Lakers' Bryant watches a Heat free throw in their NBA basketball game in Miami

Lakers change offensive systems then struggle. Shocking.

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When some of us argued that Brian Shaw was the best coach to take over the Lakers after Phil Jackson left, the reasoning was simply that you don’t change horses in the middle of the stream.

The Lakers are still (theoretically) in a championship window. They had been playing the triangle for years and while not all the players in the locker room liked it the roster was largely built to run it. Kobe Bryant fit well in it. Pau Gasol and Andrew Bynum could work well in it. No other system really fits Derek Fisher anymore.

But Jim Buss wanted to put his stamp on the organization, so all things Jackson were out and in came defensive minded Mike Brown. And the Lakers are playing good defense — even after the Heat ran all over them the Lakers are sixth in the NBA in points allowed per possession. Problem is they are 19th in points scored per possession. Even when Kobe goes off, the Lakers offense is pretty average.

You get what you ask for, Kevin Ding of the Orange County Register reminds us all.

But the same reasons I gave for lobbying the Lakers to give Shaw the job in May remain valid: The Lakers’ motivation for this season was already there from wasting last season, and they could’ve been set up to do everything they already knew – just better – with renewed hunger, the same triangle offense and a healthier Kobe Bryant.

By choosing Brown, the Lakers embraced massive change, which is generally a very good thing only when things are already very bad. We are seeing now just how rough the ride has to be in starting from scratch.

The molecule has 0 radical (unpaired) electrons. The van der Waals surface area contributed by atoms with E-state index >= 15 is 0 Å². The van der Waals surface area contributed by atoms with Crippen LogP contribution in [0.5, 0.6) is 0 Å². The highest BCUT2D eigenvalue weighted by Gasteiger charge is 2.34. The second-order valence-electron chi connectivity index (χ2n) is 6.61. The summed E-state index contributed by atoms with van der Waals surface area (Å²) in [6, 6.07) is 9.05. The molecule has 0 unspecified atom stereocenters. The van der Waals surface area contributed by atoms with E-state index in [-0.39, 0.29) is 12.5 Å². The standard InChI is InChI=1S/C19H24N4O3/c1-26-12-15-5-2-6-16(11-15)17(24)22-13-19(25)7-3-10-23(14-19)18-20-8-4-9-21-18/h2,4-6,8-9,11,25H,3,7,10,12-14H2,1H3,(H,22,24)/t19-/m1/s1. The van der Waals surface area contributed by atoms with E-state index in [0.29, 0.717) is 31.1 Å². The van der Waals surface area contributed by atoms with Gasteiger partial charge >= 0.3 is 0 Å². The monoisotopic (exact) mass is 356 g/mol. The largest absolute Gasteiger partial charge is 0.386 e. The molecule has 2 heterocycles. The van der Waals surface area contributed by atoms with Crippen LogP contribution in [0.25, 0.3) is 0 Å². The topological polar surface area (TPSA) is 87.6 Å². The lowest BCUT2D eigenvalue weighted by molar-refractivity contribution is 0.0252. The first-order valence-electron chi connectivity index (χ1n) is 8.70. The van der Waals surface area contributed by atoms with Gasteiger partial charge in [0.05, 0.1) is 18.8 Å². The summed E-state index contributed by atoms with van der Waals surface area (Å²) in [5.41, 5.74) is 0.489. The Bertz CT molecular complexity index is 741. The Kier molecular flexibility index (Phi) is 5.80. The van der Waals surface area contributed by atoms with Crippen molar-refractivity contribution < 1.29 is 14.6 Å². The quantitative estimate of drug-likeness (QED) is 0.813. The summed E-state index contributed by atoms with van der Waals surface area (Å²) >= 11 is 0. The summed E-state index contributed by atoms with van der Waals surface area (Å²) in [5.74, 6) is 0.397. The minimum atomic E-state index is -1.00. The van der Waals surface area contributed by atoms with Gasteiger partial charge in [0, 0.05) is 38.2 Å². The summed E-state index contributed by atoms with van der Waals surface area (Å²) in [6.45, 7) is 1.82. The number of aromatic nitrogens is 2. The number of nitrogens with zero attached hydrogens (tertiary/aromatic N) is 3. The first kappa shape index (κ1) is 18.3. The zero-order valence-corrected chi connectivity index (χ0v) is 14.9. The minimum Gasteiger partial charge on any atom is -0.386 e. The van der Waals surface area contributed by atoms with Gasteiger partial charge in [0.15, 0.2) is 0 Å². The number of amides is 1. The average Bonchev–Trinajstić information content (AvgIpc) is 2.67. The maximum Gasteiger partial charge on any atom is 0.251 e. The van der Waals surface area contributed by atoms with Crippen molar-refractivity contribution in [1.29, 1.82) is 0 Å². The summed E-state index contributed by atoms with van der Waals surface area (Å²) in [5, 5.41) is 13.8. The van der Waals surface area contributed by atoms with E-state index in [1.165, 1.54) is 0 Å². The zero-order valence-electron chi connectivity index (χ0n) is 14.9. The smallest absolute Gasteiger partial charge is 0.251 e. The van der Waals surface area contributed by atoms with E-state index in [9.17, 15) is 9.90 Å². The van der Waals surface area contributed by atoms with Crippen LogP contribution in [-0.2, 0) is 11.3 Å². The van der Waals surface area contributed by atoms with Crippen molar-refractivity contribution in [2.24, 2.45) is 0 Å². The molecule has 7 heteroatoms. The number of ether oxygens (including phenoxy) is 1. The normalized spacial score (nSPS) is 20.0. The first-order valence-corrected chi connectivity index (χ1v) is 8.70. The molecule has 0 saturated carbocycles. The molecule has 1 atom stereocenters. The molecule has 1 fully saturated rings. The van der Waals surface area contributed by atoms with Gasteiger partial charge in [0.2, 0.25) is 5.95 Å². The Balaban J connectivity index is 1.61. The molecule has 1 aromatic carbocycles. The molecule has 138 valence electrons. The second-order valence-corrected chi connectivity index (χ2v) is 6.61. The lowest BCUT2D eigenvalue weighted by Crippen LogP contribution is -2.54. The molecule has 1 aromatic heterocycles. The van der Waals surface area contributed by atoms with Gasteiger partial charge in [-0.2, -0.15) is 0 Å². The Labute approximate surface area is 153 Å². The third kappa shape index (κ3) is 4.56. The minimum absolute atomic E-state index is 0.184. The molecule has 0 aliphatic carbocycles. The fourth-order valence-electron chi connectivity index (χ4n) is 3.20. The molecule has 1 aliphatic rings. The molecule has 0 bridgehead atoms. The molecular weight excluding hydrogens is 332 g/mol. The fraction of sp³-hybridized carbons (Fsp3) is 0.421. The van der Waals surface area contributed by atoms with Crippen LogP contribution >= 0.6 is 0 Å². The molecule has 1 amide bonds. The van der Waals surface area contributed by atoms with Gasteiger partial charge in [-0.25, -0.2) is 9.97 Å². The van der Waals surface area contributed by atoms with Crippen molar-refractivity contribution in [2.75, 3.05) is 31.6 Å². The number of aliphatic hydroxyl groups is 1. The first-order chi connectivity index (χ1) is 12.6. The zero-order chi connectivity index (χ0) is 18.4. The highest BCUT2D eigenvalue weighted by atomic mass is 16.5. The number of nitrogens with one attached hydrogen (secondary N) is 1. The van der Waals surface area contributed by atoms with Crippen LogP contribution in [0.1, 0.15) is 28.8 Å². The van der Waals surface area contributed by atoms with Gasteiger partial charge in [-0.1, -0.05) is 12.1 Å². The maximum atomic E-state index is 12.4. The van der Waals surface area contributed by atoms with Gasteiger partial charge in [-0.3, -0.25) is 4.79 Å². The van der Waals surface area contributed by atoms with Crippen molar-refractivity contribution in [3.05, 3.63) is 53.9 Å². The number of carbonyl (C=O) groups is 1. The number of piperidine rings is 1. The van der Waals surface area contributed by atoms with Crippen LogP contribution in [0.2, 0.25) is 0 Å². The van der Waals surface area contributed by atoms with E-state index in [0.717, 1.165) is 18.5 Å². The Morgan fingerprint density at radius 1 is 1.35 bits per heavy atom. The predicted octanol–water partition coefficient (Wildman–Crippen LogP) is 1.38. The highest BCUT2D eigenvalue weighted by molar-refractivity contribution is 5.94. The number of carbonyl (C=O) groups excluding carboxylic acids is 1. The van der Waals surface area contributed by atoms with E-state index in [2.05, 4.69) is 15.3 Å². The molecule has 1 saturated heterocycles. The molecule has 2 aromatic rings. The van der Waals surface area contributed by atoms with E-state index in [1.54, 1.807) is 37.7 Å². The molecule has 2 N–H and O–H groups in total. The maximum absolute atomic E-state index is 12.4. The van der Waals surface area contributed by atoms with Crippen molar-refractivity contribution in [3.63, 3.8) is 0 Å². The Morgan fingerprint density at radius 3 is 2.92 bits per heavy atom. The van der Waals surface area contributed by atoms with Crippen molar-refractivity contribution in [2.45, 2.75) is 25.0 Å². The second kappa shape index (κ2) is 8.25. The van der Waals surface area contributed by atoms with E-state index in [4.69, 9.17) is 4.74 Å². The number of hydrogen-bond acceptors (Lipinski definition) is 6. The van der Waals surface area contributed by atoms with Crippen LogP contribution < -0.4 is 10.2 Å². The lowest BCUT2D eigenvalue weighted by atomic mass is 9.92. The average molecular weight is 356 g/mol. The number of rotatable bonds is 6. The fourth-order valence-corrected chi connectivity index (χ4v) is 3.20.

“It’s under construction,” Kobe Bryant said late Thursday night of Brown’s offense. “Still working on the blueprints, actually.”

The good news for Lakers fans is that the Lakers are playing good defense so far this season. If they had done that last season maybe things turn out differently. The other reason for optimism is that as they play more games and the season wears on, they will start to figure out the offense more and how to exploit mismatches. The Lakers could and should have dominated the Heat in the paint on Thursday, but they didn’t set up scoring chances in there well enough or often enough. The result was a thumping.

When you start things over from scratch, you get some of those. It’s what the Lakers ownership asked for.

Report: Matt Barnes texted friend that he beat up Derek Fisher, spat in wife’s face

Derek Fisher, Matt Barnes, Russell Westbrook
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Grizzlies forward Matt Barnes reportedly attacked Knicks coach Derek Fisher for dating his estranged wife, Gloria Govan.

New details are emerging, and they cast Barnes in an even worse light.

Ian Mohr of the New York Post:

Sources told The Post that Barnes became incensed when his 6-year-old twin sons, Carter and Isaiah, called to tell him that Fisher was at the house.

Following the dust-up, Barnes, 35, texted a pal that he had not only assaulted Fisher, 41, but also took revenge on Govan, one source said.

“I kicked his ass from the back yard to the front room, and spit in her face,” the text read, according to the source.

If this becomes a criminal case, Barnes’ text could incriminate him.

In the court of public opinion, the presence of Barnes’ children and his spitting in his wife’s face make this even more disturbing.

Unfortunately, not everyone views it that way. Too many are laughing off the incident.

Albert Burneko of Deadspin had the best take I’ve seen on this situation:

When an accused domestic abuser shows up uninvited at a family party to—as a source put it to the New York Post—“beat the shit” out of someone for the offense of dating his ex, that is not a wacky character up to zany shenanigans. It is not reality TV melodrama or a cartoon or celebrities being silly. It is the behavior of a dangerous misogynist lunatic. It is an act of violent aggression. It is a man forcefully asserting personal property rights over a woman’s home, body, and life. It differs from what Ray Rice did in that elevator by degree, not by kind, and not by all that much.

I suggest reading it in full.